Today we found Mark on a very different kind of platform. Each day this week, Mark and his fellow crew members at Rest Stop 4 have ensured the health and safety of each rider. And as you can see they look fierce doing it. Welcome to “Red Dress Day,” when all riders wear red and many dress in red-hot drag! So of course the “ladies” of Rest Stop 4 laid it all on the line with an amazing show. But as Mark himself will tell you, it’s not all about wigs and working it. They are there to recharge riders who may be at the end of their rope. They are there to beak down barriers and make personal connections. And they are there to prove that FIERCENESS can be Greater Than AIDS!
Day #4: PRIDE>SILENCE
When Kaya popped in to the Deciding Moments booth with her bright smile, optimistic energy, and a powerfully simple message about breaking the silence, we somehow knew we’d be seeing more of her along the ride. The next day, at opening ceremonies, Kaya walked into the arena amid an air of somber silence. Her left hand guided the “Riderless Cycle” — which symbolizes those who we’ve lost and who cannot ride. We had heard from Kaya at Saturday’s photo shoot that she signed up for her first AIDS/Lifecycle ride in 2010 to honor her brother who she lost to AIDS in 2003. Not only did that AIDS/Lifecycle allow Kaya to say goodbye to him, but led her to break the silence around being HIV positive herself. Before coming on the ride she had disclosed her status only to a very select few, and spent years with what she described as a “scream” in her mind. For Kaya, AIDS/Lifecycle was “a safe place to scream.” And now Kaya tells her truth with pride to encourage others, especially other HIV positive women, to overcome stigma and find their voice.
Day #3: FAMILY>AIDS
Meet Sarah and her niece Adrienne. Together they have raised $9000 to fight HIV and as you can see, they are having a fun time doing it! Originally inspired to ride as a celebration of her birthday, Adrienne and her aunt Sarah hit the road with AIDS/LifeCycle last year for the first time. Sarah also dedicated that ride to a friend she lost to AIDS years ago. This year they are back because of the incredibly inspiring experience last year, and because they are both so moved and motivated by the mission of San Francisco AIDS Foundation. Whether they are sporting marker moustaches or throwing the “Greater Than” hand sign, these ladies are clearly young at heart, generous in spirit, and undoubtedly Greater Than AIDS.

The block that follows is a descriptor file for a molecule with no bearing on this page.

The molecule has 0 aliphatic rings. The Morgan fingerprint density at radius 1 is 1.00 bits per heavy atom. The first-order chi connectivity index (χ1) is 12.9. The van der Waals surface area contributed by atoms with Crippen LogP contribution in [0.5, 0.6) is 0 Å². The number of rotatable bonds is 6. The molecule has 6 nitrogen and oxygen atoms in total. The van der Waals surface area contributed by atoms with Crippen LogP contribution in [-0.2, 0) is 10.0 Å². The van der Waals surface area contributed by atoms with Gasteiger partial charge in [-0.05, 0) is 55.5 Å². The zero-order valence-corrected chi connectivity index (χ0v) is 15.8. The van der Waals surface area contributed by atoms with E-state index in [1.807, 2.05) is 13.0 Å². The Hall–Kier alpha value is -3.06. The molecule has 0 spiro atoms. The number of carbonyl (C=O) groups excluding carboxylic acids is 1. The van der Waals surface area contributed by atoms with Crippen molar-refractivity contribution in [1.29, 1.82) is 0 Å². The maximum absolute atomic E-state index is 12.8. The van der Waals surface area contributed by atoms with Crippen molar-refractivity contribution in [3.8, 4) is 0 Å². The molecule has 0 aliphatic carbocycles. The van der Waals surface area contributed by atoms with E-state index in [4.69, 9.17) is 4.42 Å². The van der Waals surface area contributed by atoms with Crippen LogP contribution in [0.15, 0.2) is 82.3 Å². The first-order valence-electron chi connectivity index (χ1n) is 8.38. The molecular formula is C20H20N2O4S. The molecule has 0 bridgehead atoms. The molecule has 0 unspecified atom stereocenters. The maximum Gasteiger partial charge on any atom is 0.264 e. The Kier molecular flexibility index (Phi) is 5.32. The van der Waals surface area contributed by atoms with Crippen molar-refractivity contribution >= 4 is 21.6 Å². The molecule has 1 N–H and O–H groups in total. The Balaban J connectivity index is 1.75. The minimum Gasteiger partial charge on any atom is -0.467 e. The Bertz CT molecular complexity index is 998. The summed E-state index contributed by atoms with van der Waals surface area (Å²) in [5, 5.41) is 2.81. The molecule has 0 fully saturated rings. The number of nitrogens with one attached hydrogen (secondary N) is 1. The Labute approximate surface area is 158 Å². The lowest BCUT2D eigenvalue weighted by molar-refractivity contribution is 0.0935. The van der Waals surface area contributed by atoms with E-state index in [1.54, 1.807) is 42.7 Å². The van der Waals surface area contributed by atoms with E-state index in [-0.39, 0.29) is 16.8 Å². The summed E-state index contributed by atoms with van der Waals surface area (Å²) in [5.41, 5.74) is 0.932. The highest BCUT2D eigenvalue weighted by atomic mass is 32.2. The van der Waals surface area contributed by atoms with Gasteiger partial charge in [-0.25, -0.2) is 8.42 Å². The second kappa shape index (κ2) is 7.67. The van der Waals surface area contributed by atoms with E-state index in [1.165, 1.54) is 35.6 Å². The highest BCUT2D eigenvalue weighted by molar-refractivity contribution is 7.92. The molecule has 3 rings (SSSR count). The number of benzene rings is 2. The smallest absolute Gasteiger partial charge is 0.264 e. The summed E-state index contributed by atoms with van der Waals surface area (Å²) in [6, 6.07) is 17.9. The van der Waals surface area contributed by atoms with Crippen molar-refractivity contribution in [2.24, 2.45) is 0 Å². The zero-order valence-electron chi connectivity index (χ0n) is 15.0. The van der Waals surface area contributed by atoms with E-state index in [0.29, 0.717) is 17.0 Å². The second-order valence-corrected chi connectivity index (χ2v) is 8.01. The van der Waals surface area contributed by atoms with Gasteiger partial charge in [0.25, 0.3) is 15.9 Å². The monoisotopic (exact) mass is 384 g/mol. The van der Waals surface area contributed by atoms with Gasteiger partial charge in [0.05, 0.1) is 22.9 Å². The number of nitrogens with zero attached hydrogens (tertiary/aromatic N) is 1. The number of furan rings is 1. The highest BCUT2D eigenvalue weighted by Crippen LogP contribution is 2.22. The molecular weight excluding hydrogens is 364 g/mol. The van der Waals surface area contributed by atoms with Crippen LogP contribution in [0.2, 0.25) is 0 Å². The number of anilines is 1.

Day #2: Neil’s Deciding Moment
Neil Giuliano, CEO of San Francisco AIDS Foundation and AIDS/LifeCycle cyclist, has a memorable Deciding Moment. It was prompted by another landmark event in the response to HIV and AIDS in America. It was October 1996 and Neil was in Washington D.C. It was the last time the entire AIDS Memorial Quilt was on display in one place at one time—and it covered the entire National Mall, a tragically breathtaking representation of the lives we had already lost. Neil’s Deciding Moment reminds us of the inspirational power that can come of such grand gestures. Whether sewing a stitch or riding on the road, the collective energy behind and because of such events helps all of us realize that we can end this epidemic.
On the eve of the AIDS/LifeCylce, over 3,000 riders and volunteers convened at Cow Palace in San Francisco for orientation, before setting out at dawn the next day. Greater Than AIDS was there with a Deciding Moments photo booth and riders got a chance to snap their Deciding Moment photo before heading out for the week. Take a look at the incredible images that were captured.
Check out the Full album of Deciding Moments!
And check out this inspirational video created by AIDS/LifeCycle. It tells the story of this extraordinary experience and its powerful purpose—a true shining example of the everyday heroes who are Greater Than AIDS.